Wild Plants and Wooly Bears
It’s that time of year when many plants, including flowering shrubs, go into a limited, second bloom. I noticed yesterday that a pussy willow by my house has sprouted new, velvety-gray catkins. But we are heading into winter, not spring. So what gives?
Well, we have had a number of unusually cold nights and now the current spate of warm weather has tricked plants into thinking that spring has arrived. This is in no way harmful, and since the plants are only partly enthusiastic about blooming, they won’t suffer a bit when genuine spring arrives many months from now.
It’s interesting, though, to go out and check for what shrubs are in bloom. Forsythia, that famous springtime treat, frequently goes into a limited blooming period now. And speaking of forsythia, a native shrub with yellow, forsythia-like flowers naturally blooms at this time of year. Witch hazel never has quite as many individual blossoms as forsythia but I like it as well or better. And witch hazel is more than just another pretty shrub. It is useful as well.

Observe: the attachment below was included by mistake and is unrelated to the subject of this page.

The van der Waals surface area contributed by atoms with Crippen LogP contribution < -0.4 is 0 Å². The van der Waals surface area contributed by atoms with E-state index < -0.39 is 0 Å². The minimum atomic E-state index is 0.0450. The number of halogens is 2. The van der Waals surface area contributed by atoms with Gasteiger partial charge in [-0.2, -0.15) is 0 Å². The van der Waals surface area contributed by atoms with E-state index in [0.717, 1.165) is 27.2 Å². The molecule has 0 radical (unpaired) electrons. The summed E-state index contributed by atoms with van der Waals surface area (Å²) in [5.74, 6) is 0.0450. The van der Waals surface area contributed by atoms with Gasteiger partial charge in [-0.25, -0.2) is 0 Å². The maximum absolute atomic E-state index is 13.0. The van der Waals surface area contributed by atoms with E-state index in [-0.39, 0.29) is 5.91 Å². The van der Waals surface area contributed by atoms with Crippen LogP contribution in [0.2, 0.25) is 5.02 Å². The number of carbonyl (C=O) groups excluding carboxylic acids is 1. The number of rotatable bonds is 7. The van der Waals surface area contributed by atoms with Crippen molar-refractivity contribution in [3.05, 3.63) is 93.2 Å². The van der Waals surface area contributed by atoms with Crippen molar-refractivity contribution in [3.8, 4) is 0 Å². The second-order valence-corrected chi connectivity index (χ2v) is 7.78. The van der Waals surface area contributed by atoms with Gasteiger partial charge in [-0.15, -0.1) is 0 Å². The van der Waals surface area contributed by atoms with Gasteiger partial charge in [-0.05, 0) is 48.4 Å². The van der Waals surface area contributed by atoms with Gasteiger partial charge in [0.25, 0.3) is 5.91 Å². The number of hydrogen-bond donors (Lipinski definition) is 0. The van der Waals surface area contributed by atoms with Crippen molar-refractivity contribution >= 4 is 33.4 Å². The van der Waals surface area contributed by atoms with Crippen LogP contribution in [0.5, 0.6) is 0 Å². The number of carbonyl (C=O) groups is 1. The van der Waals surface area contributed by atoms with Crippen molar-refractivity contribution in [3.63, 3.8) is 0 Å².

Witch hazel distillate is something that I make certain to keep fresh and on hand. This is made from the woody part of the plant and is a safe and effective old-time remedy for cuts, bruises, dry skin and insect bites. Plus, it has a pleasant aroma.
So get out and enjoy this last flush of blooming vegetation. It won’t last long, I guarantee that.